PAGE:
“It’s an incredible honor,” Weissman says of the news. “We couldn’t have come to the result without both of us being involved. The future is just so incredible. We’ve been thinking for years about everything that we could do with RNA, and now it’s here,” he adds.
Weissman (CAMED’87, GRS’87, Hon.’23), 64, grew up in Lexington, Mass., did his undergraduate work at Brandeis University and his graduate work at BU, focused on immunology and microbiology. From a childhood he describes as “carefree,” playing kickball in the streets, to a strong interest in biology that blossomed in high school, he is now a professor of medicine and the Roberts Family Professor in Vaccine Research at the University of Pennsylvania Perelman School of Medicine.
“Drs. Drew Weissman and Katalin Karikó are trailblazers in mRNA technology that 15 years later became the answer to a global pandemic, saving countless lives,” says Karen Antman, dean of the Chobanian & Avedisian School of Medicine and provost of the BU Medical Campus. “mRNA technology clearly will continue to have an impact on the prevention and treatment of other diseases for decades to come. BU is honored to have Dr. Weissman as an alumnus of our MD-PhD program in immunology, and we congratulate both of them on their groundbreaking achievement and visionary science.”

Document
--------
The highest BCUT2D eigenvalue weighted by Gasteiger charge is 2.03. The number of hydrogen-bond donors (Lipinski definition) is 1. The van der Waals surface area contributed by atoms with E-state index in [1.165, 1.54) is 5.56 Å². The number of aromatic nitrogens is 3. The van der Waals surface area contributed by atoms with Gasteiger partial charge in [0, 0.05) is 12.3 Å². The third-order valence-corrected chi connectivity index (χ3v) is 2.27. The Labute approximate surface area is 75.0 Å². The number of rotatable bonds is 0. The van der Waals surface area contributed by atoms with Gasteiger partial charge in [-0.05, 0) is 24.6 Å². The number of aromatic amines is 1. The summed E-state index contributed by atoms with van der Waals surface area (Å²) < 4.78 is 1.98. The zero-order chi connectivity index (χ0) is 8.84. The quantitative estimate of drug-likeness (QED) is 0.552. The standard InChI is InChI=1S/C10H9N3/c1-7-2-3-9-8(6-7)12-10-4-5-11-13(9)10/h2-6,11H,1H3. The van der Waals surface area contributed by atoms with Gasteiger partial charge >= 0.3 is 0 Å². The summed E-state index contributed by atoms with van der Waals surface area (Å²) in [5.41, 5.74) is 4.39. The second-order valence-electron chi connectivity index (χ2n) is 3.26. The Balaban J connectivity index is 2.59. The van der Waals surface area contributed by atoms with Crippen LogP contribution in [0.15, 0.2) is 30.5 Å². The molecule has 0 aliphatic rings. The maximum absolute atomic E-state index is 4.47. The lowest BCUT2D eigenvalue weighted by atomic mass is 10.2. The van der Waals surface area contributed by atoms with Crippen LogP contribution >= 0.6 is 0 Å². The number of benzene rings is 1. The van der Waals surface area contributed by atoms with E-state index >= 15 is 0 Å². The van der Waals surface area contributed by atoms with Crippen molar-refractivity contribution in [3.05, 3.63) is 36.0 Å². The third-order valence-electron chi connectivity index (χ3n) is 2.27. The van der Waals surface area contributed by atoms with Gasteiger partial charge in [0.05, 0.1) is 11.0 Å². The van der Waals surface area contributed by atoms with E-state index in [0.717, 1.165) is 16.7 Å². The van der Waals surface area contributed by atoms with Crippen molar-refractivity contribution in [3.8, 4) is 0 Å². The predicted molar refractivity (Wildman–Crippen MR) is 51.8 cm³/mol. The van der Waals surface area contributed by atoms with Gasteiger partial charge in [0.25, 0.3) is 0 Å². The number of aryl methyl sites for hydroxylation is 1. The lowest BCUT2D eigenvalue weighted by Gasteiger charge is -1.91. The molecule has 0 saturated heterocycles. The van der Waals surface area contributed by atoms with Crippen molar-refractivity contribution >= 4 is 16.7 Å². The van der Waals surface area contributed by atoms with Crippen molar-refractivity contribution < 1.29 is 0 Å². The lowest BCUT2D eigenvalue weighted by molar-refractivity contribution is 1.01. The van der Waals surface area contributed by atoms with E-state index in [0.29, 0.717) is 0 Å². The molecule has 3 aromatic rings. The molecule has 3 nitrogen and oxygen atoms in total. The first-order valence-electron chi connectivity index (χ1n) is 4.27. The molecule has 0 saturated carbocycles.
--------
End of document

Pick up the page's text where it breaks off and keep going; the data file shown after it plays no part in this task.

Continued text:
Weissman and Karikó, 68, a biotech executive, researched so-called messenger RNA, or mRNA, a molecule essential in protein production. While Weissman’s research dates back to the 1990s, the breakthrough by the two came in 2005, when they discovered that adding altered mRNA to cells could trigger production of any desired protein—a feat that could revolutionize therapeutics and vaccines to treat and prevent devastating diseases and infections.